Since becoming chairman of the Senate Committee on Indian Affairs, Sen. Byron L. Dorgan, D-N.D., has been attending listening sessions in Indian country. One listening session, hosted by the Gila River Indian Community, took place Feb. 18.
The session was sparsely attended by community members of Southwestern tribes. Community members were not the only ones thinly represented; it seemed only a fraction of tribal chairmen, presidents and councilmen were also in attendance.
Dorgan began the session with a brief statement, making certain to point out that he was there to listen and not to talk. In his introduction, it was clear that his goal was to hear about tribes' concerns and priorities. ''I am trying to hold meetings around the country to talk with tribal leaders and tribal members about the issues affecting American Indians and the agenda that we're going to pursue on the Indian Affairs Committee in the United States Senate,'' Dorgan said.
Critical observers of the listening session might have been quick to recognize its setup: representatives of the Great Father of Washington sitting in front of cautious Indian people who were most likely thinking, ''This again?''
Dorgan was optimistic about addressing the numerous issues afflicting tribal communities. ''The fact is we have very serious problems to address and we're going to want to do that on the committee in a very aggressive way,'' Dorgan said, referring to the issues many tribal communities face regarding housing, healthcare and education.
A number of tribal leaders took to the microphone to express their concerns and voice the needs of their people.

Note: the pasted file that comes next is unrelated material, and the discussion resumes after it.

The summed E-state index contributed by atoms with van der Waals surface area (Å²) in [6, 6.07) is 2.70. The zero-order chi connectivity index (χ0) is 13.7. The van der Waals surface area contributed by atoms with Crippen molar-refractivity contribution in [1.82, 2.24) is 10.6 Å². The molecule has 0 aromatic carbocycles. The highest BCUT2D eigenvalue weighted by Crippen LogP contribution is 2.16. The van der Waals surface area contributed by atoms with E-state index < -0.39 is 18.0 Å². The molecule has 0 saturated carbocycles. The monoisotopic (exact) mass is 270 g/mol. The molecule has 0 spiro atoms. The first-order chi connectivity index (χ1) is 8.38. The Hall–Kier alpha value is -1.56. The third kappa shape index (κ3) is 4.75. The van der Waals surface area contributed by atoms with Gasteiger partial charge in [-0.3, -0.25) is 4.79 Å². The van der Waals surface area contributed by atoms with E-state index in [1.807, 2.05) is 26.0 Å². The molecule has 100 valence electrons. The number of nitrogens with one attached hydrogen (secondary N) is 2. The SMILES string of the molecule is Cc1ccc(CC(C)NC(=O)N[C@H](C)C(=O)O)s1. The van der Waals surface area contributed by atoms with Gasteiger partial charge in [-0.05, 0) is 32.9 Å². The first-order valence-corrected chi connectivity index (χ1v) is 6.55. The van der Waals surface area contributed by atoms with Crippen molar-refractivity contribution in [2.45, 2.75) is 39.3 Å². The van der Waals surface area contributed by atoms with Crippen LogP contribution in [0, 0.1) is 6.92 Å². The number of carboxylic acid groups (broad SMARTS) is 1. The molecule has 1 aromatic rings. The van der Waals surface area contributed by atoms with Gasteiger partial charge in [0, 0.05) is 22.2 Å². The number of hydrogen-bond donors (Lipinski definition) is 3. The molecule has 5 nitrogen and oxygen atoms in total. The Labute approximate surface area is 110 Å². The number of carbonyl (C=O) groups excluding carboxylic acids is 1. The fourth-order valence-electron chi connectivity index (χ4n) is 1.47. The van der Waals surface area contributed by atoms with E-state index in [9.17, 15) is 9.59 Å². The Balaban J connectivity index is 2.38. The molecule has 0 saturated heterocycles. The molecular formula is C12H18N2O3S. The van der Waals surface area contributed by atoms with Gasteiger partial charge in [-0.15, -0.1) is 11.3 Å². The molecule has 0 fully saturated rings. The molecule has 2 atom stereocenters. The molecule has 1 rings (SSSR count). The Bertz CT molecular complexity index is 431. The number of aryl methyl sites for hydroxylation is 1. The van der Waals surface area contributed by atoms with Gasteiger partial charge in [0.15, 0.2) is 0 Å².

''I would like to make the request on the behalf of all Indians and tribes that the Senate increase the budget for health care,'' said Jamie Fullmer, chairman of the Yavapai-Apache Nation and president of the Inter Tribal Council of Arizona. ''A fact sheet from the 2005 per capita compared to other federal health expenditure benchmarks from the IHS shows that medical for federal prison per individual receives $3,242. In 2005, IHS expenditure per individual is $2,130,'' he said. ''I would like to express, for the record, that a prisoner in the United States receives more funding per individual.''
Beyond health care, other issues and concerns brought to the attention of the committee were encroaching urban developments, water rights, education, housing, the proposed delisting of the bald eagle, methamphetamine usage and the general lack of [federal] funding.
These issues and concerns are not new. They have existed since the beginning of tribes' relationships with the U.S. government. One can only wonder how long community members and tribal leaders will continue to voice their concerns and issues to a ''listening'' federal government. One thing is clear: some leaders were certain about the redundancy of the listening session.
''I have seen many tribal leaders go to Washington and make the statements; and I kind of hate to say this, but it's [...] the same thing we are saying again,'' said Wendsler Nosie, chairman of the San Carlos Apache Tribe, regarding the repetitiveness of the listening session.
On a more radical note, Councilman Charles Stevens, Gilson Wash District of the San Carlos Apache Tribe, made the following suggestion: ''Why doesn't the United States government give us thirty to forty days' notice; we will move off the reservation and you guys come over there and bomb the hell out of us. Then you guys can move in and build schools and hospitals.'' The cynical remark referred to the United States' war in Iraq and the diversion of already lagging funding for tribes.
The passage of time will be the only way to tell whether Dorgan's listening sessions will yield action. For the time being, his commitment to tribes will be tested by tribal leaders themselves, and their continuing lack of funds.
Jerome Clark, Dine', is a graduate student at Arizona State University. He is co-founder of the grass-roots organization Council Advocating an Indigenous Manifesto in Tuba City, Ariz. He can be reached at email@example.com.